Farming is a risky business. When farmers put the seed into the ground they never know what they will harvest. They face uncertainty with regard to the amount and timing of both rainfall and temperature as well as plant and insect diseases. They also do not know how much farmers everywhere else in the world will produce in a given season and year. They start planning a crop as much as 24 months before they will sell the last bushel, hundredweight, or bale. And at planting time, they don’t know the price they will receive when the crop is harvested because the factors that create the price have yet to occur.
Farmers do not have to buy a lottery ticket or go to Las Vegas or any other casino to gamble; they do it every year when they put their seed into the ground.
In the midst of economic uncertainty, what farmers need most is a set of policies that provide them with some stability so they can plan ahead and make long-term investments in their operations with the expectation that they can enjoy the benefits of these outlays.
With that criterion in mind, we want to share a specific low-price case scenario for the key commodity policies contained in the 2014 Farm Bill: Price Loss Coverage (PLC) and Agricultural Risk Coverage using county level revenue (ARC-C). We also discuss the basic condition under which a farmer may want to consider participating in Agricultural Risk Coverage using individual farm level revenue (ARC-I). Our analysis does not include any crop insurance payments paid on the crop. Neither does it take into account any Supplemental Coverage Option (SCO) payments, which are only available for PLC.
PLC provides payments equal to the reference price (called target price in previous legislation) less the effective price (the higher of the national season average price paid to farmers or the loan rate) times the farm’s program payment yield per planted acre times 85 percent of the base acres. Using corn as an example the reference price is $3.70 per bushel. If the effective price is $3.70 or higher then no payment would be made under PLC.
Now let’s look at a scenario where the effective corn price is $3.00 for a farm with a program payment yield of 200 bushels per base acre. In that case, under PLC, the farmer would receive $.70 ($3.70 - $3.00) times 200 bushels per acre for a total of $140 per acre for 85 percent of the corn base acreage or $119 per base acre.
For ARC, payments are issued when the actual county crop revenue of a covered commodity is less than the commodity’s ARC county guarantee. The ARC county guarantee equals 86 percent of the ARC county benchmark revenue, which is computed by multiplying the previous five-year average national farm price, excluding the years with the highest and lowest price (the ARC guarantee price), times the five-year average county yield per planted acre, excluding the years with the highest and lowest yield (the ARC county guarantee yield). The payment per base acre is equal to 85 percent times the difference between the ARC county guarantee and the actual county crop revenue for the covered commodity. Payments may not exceed 10 percent of the ARC county benchmark revenue.
The current estimate of the previous 5-year Olympic average price is $5.28. For comparison with the PLC example, let’s assume that the county yield is 200 bushels of corn per planted acre. In that case the ARC county benchmark revenue is $1056 per acre, the ARC county guarantee is 86 percent of that ($908.16) and the payment limit is $105.60.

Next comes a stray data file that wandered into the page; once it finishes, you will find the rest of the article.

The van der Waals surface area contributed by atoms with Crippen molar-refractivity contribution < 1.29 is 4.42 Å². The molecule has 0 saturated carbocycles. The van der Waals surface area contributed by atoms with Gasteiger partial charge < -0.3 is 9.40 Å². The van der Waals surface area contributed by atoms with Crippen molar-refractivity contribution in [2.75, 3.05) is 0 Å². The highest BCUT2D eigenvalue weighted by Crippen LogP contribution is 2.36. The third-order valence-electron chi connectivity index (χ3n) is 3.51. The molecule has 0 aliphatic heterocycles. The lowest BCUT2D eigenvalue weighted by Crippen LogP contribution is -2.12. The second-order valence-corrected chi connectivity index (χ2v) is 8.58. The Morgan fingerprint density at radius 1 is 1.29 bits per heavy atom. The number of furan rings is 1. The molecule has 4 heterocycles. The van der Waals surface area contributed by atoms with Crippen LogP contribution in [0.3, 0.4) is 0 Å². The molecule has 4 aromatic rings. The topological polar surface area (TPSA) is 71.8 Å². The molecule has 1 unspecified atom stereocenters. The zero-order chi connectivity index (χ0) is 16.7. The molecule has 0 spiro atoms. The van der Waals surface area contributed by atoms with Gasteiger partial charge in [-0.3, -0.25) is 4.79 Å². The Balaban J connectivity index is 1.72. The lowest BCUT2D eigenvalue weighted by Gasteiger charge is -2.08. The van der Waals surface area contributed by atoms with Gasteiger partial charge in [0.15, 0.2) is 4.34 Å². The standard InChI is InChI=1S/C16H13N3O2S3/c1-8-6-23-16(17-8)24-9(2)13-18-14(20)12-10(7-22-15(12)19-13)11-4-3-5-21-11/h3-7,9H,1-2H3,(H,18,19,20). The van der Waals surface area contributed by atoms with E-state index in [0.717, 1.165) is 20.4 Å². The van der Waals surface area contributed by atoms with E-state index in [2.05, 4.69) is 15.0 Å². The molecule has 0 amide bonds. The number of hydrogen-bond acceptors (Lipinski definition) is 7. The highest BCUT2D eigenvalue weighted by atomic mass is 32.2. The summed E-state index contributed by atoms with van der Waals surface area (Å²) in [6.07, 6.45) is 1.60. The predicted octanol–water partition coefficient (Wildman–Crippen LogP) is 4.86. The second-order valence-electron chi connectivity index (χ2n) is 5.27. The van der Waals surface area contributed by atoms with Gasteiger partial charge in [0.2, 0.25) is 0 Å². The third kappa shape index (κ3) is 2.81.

Looking at the same $3.00 per bushel we examined for the PLC, the revenue per acre for a 200 bushel per base acre county yield would be $600. Subtracting the $600 actual county revenue from the ARC guarantee of $908.16 leaves $308.16 which is then multiplied by 85 percent of base acres to yield a potential payment of $261.93 per base acre. But because of the payment limit, the farmer receives $105.60 per base acre under ARC compared to $119 under PLC.
One of the mechanisms put into the ARC calculation is that when the price drops below the reference price, the reference price is plugged in place of the actual price for that year. If the price stays at or below the $3.70 level for four years then the price standard used to calculate benefits are the same for ARC and PLC ($3.70).
So how does the ARC compare to the PLC in the fifth year of $3 corn? In that case the ARC county benchmark revenue is $3.70 times 200 or $740 and the payment limit is $74. The ARC guarantee is 86 percent of the $740 or $636.40. The per-acre payment equals the ARC guarantee of $636.40 minus the actual county revenue for corn of $600 or $36.40 which is then multiplied times 85 percent of the base acres for an effective payment of $30.94 per base acre. In that fifth year the farmer who elected to take the PLC is still receiving $119 per acre.
With regard to the ARC-I program, a farmer whose crop yields exceed 130 percent of the county yields may want to consider signing up for the individual ARC. It must be noted that the farm for individual ARC purposes is the sum of the producer’s interest in ALL (emphasis added) ARC farms in the state. Clearly the number of farmers for whom the ARC-I will work out to be better than the ARC-C/PLC is limited.
Now, in choosing between PLC and ARC-C, it is a matter of whether the farmer is seeking to maximize potential revenue or minimize potential risk. That calculation has changed radically over the last several months as prices have fallen significantly. Ironically, forcing farmers to choose between PLC and ARC for a period of five years adds an element of risk in the situation in which what farmers need is to reduce their risk.
In addition, the lottery effect of having potentially high ARC-C payments when prices are high, but make a one-year drop, may undermine the credibility of the program in the eyes of the general public. At least high PLC payments are accompanied by prices that are below the cost of production.